Fugitive Anne: a Romance of the Unexplored Bush, by Rosa Praed
This book begins on a ship, as does The Soul of Countess Adrian by the same author, and ships are not rare in the Australian Colonial and just-Federated fiction I've read so far (I want to write so far because the more I read in this area the more I realise how little I've read: the boundaries are slightly more clearly delineated and they are far away).
Examples: everything changes in The Broad Arrow after the characters have crossed the sea in their ship, even the author's approach to her own story (which is not her own story I realise, when that happens, but a contentious collaboration between herself and the activity of writing), and the Rev. Mr Lydiat in Uncle Piper of Piper's Hill can't get on a ship without splitting into two personalities who are so separate that the author can imagine them talking to one another: "That celebrated appeal from Philip drunk to Philip sober might have been made with almost equal effect from the Rev. Mr. Lydiat on board ship to the Rev. Mr. Lydiat on land." The characters land in Australia, the rich uncle picks them up, and they have travelled from poverty to luxury.
The people in Ada Cambridge always love ships; their author goes on loving ships after ships have drowned them, and the love of ships and boats in her books is tied to the presence of danger. "I believe," says the narrator in Materfamilias, "we were somewhere in the neighbourhood of the Cape when the most noteworthy of our experiences befell us. We were struggling with the chronic "dirty" weather -- absurd adjective for a thing so majestic and inspiring! -- and I was on deck, firmly tied to my chair, and my chair to the mast, dry under oilskins, and only my face exposed to wind and spray, which threatened to take the skin off. I could hardly see the length of the ship through the spindrift of the gale, and the way it shrieked in the rigging was like fiends let loose. Bee -- a -- utiful!" -- which is something like a fictionalisation of George Santanyana's description of the sublime in The Sense of Beauty:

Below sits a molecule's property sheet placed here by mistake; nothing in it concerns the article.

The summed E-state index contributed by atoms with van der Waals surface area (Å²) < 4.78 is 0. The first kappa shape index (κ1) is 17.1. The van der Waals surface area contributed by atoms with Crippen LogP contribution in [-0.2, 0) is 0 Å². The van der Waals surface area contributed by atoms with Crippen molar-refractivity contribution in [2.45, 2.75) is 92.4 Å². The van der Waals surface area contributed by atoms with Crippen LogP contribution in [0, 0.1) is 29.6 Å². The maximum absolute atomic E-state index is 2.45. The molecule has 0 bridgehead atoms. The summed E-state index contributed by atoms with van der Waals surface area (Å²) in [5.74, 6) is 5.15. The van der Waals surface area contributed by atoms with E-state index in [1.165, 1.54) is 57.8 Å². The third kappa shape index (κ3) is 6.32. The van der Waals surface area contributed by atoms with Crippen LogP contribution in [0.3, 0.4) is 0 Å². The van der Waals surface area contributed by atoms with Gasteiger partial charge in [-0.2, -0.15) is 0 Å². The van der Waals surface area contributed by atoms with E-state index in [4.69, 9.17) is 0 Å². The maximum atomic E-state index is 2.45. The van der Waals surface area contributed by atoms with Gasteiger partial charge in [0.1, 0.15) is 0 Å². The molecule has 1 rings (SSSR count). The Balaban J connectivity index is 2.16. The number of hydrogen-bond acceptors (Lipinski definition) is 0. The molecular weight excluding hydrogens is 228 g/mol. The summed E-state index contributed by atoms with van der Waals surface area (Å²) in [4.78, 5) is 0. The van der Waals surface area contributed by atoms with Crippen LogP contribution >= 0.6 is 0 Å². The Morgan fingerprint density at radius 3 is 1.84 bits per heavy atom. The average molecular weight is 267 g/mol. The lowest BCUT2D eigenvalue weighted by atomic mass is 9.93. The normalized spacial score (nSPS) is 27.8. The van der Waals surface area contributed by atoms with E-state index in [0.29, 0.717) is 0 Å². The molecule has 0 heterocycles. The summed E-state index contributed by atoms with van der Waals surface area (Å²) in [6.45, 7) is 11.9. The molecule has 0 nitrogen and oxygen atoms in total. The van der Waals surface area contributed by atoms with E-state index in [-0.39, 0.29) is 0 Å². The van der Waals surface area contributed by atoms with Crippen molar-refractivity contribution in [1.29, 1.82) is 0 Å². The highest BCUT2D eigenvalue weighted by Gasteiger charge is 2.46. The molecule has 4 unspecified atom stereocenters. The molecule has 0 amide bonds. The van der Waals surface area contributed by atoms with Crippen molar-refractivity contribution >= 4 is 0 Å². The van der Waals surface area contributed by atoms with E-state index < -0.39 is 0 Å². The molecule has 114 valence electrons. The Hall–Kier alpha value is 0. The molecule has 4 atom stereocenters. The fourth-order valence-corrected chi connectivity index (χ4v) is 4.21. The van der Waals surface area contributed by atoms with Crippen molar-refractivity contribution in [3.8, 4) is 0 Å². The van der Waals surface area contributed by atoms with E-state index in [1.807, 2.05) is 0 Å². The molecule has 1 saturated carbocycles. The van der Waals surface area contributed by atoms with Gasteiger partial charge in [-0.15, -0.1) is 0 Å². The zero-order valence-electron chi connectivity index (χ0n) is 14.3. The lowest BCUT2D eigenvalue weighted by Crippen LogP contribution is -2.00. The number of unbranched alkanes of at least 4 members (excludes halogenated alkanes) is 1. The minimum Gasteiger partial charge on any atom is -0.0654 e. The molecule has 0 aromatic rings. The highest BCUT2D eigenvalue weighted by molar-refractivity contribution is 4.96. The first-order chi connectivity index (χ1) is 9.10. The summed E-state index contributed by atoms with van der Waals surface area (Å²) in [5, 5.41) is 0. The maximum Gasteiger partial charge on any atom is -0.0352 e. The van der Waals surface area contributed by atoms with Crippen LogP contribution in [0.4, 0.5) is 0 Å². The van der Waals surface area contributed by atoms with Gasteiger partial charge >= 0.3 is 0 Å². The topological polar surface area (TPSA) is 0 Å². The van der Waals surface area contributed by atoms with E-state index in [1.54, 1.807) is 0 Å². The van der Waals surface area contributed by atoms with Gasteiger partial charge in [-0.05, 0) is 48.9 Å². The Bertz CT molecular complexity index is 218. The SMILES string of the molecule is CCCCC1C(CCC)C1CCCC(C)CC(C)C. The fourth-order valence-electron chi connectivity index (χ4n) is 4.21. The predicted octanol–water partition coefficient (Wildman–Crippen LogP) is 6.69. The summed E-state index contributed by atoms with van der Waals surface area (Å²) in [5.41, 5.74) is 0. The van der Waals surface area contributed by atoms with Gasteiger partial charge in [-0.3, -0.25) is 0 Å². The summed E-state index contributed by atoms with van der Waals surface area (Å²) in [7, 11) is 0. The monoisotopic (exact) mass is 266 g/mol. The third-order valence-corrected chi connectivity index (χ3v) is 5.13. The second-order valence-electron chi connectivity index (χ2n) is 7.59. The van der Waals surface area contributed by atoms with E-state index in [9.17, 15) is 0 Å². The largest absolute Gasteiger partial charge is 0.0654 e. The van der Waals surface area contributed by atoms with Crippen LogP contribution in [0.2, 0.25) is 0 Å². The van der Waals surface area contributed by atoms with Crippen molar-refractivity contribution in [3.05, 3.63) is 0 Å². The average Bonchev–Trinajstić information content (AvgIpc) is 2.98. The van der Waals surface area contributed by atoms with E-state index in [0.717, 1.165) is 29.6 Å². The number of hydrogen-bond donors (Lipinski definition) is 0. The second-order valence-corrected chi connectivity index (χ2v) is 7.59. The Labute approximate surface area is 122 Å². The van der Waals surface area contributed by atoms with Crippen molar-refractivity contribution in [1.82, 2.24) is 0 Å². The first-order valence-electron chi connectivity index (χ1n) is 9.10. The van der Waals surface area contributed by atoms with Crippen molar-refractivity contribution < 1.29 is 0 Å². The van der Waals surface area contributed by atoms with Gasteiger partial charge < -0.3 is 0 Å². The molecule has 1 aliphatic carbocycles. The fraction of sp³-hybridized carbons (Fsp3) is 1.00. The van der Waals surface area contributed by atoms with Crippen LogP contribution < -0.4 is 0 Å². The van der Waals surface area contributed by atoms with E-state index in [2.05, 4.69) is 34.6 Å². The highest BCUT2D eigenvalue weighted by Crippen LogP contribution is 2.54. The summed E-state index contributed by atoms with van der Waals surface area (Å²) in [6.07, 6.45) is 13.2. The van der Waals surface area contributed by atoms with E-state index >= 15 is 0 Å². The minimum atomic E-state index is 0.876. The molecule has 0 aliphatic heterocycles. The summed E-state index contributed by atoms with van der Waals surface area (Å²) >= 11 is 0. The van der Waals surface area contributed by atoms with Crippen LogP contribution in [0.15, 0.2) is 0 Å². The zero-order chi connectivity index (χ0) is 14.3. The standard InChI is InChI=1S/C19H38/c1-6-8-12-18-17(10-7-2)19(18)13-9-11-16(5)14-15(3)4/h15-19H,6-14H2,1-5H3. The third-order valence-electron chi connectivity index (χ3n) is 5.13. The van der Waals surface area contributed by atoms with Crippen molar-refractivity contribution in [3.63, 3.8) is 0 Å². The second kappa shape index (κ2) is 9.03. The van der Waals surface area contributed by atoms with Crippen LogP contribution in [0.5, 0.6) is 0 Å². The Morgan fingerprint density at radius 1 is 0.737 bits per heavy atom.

The suggestion of terror makes us withdraw into ourselves: there with the supervening consciousness of safety or indifference comes a rebound, and we have that emotion of detachment and liberation in which the sublime really consists.
Any water vessel in Cambridge is going to behave like an independent animal or an unstable mass of particles jumbling together in a mixture: "a sudden wave struck the launch, and nearly turned her over, and the young wife and husband, holding to nothing but one another, and simply sitting upon an unprotected plank, were tipped out as easily as balls from a capsized basket" (Sisters).
Cambridge is closer to the practice of literary butoh than any of the other authors I've been reading in this -- series I suppose, call it a series -- because her language is so extremely reactive to the sensual world that she imagines. "Listen to the god of weight," wrote Michizo Noiguchi in the 1970s, referring to physical movement, but Cambridge writes as though this physical movement was always taking place within a world that is inside her own prose.